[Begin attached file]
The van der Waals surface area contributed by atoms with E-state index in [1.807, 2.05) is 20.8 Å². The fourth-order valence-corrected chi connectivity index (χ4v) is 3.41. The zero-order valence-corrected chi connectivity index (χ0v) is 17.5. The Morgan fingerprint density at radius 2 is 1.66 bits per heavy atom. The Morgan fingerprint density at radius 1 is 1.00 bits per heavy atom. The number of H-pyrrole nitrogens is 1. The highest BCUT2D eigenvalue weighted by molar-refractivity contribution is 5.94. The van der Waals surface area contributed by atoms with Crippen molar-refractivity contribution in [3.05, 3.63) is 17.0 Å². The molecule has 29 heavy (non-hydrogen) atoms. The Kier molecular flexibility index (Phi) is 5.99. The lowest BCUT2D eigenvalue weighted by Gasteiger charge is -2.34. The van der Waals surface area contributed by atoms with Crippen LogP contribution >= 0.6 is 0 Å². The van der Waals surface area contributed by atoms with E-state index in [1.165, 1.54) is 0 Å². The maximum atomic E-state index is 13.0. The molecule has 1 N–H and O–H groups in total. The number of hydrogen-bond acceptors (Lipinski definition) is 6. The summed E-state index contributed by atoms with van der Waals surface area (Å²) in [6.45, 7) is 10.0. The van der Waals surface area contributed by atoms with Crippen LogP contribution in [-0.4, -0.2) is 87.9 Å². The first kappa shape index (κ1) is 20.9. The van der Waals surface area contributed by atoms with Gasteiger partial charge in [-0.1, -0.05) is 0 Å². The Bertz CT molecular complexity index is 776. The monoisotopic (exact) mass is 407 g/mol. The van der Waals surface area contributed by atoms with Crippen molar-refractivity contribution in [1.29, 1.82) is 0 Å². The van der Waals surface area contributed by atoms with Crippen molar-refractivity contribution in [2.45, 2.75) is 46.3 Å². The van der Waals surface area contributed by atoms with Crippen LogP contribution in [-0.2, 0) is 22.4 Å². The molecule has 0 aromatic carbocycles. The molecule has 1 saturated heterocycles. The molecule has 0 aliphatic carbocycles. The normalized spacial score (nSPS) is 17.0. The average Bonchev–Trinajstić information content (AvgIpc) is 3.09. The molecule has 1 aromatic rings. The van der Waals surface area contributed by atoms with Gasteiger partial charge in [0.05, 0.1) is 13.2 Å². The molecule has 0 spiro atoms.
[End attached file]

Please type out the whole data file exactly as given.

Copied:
The van der Waals surface area contributed by atoms with E-state index in [1.807, 2.05) is 20.8 Å². The fourth-order valence-corrected chi connectivity index (χ4v) is 3.41. The zero-order valence-corrected chi connectivity index (χ0v) is 17.5. The Morgan fingerprint density at radius 2 is 1.66 bits per heavy atom. The Morgan fingerprint density at radius 1 is 1.00 bits per heavy atom. The number of H-pyrrole nitrogens is 1. The highest BCUT2D eigenvalue weighted by molar-refractivity contribution is 5.94. The van der Waals surface area contributed by atoms with Crippen molar-refractivity contribution in [3.05, 3.63) is 17.0 Å². The molecule has 29 heavy (non-hydrogen) atoms. The Kier molecular flexibility index (Phi) is 5.99. The lowest BCUT2D eigenvalue weighted by Gasteiger charge is -2.34. The van der Waals surface area contributed by atoms with Crippen LogP contribution >= 0.6 is 0 Å². The van der Waals surface area contributed by atoms with E-state index in [1.165, 1.54) is 0 Å². The maximum atomic E-state index is 13.0. The molecule has 1 N–H and O–H groups in total. The number of hydrogen-bond acceptors (Lipinski definition) is 6. The summed E-state index contributed by atoms with van der Waals surface area (Å²) in [6.45, 7) is 10.0. The van der Waals surface area contributed by atoms with Crippen LogP contribution in [-0.4, -0.2) is 87.9 Å². The first kappa shape index (κ1) is 20.9. The van der Waals surface area contributed by atoms with Gasteiger partial charge in [-0.1, -0.05) is 0 Å². The Bertz CT molecular complexity index is 776. The monoisotopic (exact) mass is 407 g/mol. The van der Waals surface area contributed by atoms with Crippen molar-refractivity contribution in [1.29, 1.82) is 0 Å². The van der Waals surface area contributed by atoms with Crippen molar-refractivity contribution in [2.45, 2.75) is 46.3 Å². The van der Waals surface area contributed by atoms with Crippen LogP contribution in [-0.2, 0) is 22.4 Å². The molecule has 0 aromatic carbocycles. The molecule has 1 saturated heterocycles. The molecule has 0 aliphatic carbocycles. The normalized spacial score (nSPS) is 17.0. The average Bonchev–Trinajstić information content (AvgIpc) is 3.09. The molecule has 1 aromatic rings. The van der Waals surface area contributed by atoms with Gasteiger partial charge in [0.05, 0.1) is 13.2 Å². The molecule has 0 spiro atoms.